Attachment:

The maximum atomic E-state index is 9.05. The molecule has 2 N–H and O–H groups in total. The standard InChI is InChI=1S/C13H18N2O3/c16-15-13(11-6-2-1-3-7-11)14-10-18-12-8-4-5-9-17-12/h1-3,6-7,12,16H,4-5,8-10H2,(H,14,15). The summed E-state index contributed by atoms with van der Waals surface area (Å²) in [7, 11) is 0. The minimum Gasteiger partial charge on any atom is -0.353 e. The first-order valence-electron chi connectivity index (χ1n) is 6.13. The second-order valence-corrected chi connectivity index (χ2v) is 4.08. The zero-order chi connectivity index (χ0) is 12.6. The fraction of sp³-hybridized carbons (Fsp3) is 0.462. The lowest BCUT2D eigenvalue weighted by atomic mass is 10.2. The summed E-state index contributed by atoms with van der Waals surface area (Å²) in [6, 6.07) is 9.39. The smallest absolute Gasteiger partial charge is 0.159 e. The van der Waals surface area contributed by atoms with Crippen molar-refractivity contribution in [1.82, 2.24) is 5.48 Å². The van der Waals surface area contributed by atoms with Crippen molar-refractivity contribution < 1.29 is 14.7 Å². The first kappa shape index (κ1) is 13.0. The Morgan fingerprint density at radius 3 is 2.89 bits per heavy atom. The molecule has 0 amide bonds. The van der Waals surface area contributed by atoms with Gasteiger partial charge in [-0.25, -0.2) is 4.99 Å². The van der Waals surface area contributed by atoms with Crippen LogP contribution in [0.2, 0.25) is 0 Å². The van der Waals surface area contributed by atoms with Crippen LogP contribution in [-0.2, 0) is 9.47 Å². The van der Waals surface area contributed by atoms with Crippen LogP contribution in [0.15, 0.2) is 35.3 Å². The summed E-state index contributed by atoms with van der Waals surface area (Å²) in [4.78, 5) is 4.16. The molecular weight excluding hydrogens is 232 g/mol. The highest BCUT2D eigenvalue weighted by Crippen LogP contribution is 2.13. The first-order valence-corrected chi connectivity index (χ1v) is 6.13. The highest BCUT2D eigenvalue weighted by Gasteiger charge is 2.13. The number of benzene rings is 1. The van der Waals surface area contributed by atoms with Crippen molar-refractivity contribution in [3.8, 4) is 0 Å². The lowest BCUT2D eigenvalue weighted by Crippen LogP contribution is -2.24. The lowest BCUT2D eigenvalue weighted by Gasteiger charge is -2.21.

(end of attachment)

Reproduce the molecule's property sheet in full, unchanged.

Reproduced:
The maximum atomic E-state index is 9.05. The molecule has 2 N–H and O–H groups in total. The standard InChI is InChI=1S/C13H18N2O3/c16-15-13(11-6-2-1-3-7-11)14-10-18-12-8-4-5-9-17-12/h1-3,6-7,12,16H,4-5,8-10H2,(H,14,15). The summed E-state index contributed by atoms with van der Waals surface area (Å²) in [7, 11) is 0. The minimum Gasteiger partial charge on any atom is -0.353 e. The first-order valence-electron chi connectivity index (χ1n) is 6.13. The second-order valence-corrected chi connectivity index (χ2v) is 4.08. The zero-order chi connectivity index (χ0) is 12.6. The fraction of sp³-hybridized carbons (Fsp3) is 0.462. The lowest BCUT2D eigenvalue weighted by atomic mass is 10.2. The summed E-state index contributed by atoms with van der Waals surface area (Å²) in [6, 6.07) is 9.39. The smallest absolute Gasteiger partial charge is 0.159 e. The van der Waals surface area contributed by atoms with Crippen molar-refractivity contribution in [1.82, 2.24) is 5.48 Å². The van der Waals surface area contributed by atoms with Crippen molar-refractivity contribution < 1.29 is 14.7 Å². The first kappa shape index (κ1) is 13.0. The Morgan fingerprint density at radius 3 is 2.89 bits per heavy atom. The molecule has 0 amide bonds. The van der Waals surface area contributed by atoms with Gasteiger partial charge in [-0.25, -0.2) is 4.99 Å². The van der Waals surface area contributed by atoms with Crippen LogP contribution in [0.2, 0.25) is 0 Å². The van der Waals surface area contributed by atoms with Crippen LogP contribution in [-0.2, 0) is 9.47 Å². The van der Waals surface area contributed by atoms with Crippen LogP contribution in [0.15, 0.2) is 35.3 Å². The summed E-state index contributed by atoms with van der Waals surface area (Å²) in [4.78, 5) is 4.16. The molecular weight excluding hydrogens is 232 g/mol. The highest BCUT2D eigenvalue weighted by Crippen LogP contribution is 2.13. The first-order valence-corrected chi connectivity index (χ1v) is 6.13. The highest BCUT2D eigenvalue weighted by Gasteiger charge is 2.13. The number of benzene rings is 1. The van der Waals surface area contributed by atoms with Crippen molar-refractivity contribution in [3.8, 4) is 0 Å². The lowest BCUT2D eigenvalue weighted by Crippen LogP contribution is -2.24. The lowest BCUT2D eigenvalue weighted by Gasteiger charge is -2.21.